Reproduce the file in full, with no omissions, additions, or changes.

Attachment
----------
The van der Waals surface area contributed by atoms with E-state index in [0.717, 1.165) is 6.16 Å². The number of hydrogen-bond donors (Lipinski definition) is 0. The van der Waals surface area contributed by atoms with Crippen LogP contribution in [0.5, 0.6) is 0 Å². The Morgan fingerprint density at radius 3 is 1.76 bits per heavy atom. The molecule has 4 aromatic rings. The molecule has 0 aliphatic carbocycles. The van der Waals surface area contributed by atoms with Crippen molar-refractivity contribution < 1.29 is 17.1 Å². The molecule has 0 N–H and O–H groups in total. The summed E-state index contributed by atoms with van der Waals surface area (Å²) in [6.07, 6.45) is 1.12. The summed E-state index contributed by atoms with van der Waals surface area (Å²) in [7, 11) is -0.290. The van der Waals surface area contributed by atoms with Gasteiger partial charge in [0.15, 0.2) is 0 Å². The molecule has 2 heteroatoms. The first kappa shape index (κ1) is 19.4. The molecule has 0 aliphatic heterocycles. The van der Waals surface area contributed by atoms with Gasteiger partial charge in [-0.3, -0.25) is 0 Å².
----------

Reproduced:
The van der Waals surface area contributed by atoms with E-state index in [0.717, 1.165) is 6.16 Å². The number of hydrogen-bond donors (Lipinski definition) is 0. The van der Waals surface area contributed by atoms with Crippen LogP contribution in [0.5, 0.6) is 0 Å². The Morgan fingerprint density at radius 3 is 1.76 bits per heavy atom. The molecule has 4 aromatic rings. The molecule has 0 aliphatic carbocycles. The van der Waals surface area contributed by atoms with Crippen molar-refractivity contribution < 1.29 is 17.1 Å². The molecule has 0 N–H and O–H groups in total. The summed E-state index contributed by atoms with van der Waals surface area (Å²) in [6.07, 6.45) is 1.12. The summed E-state index contributed by atoms with van der Waals surface area (Å²) in [7, 11) is -0.290. The van der Waals surface area contributed by atoms with Gasteiger partial charge in [0.15, 0.2) is 0 Å². The molecule has 2 heteroatoms. The first kappa shape index (κ1) is 19.4. The molecule has 0 aliphatic heterocycles. The van der Waals surface area contributed by atoms with Gasteiger partial charge in [-0.3, -0.25) is 0 Å².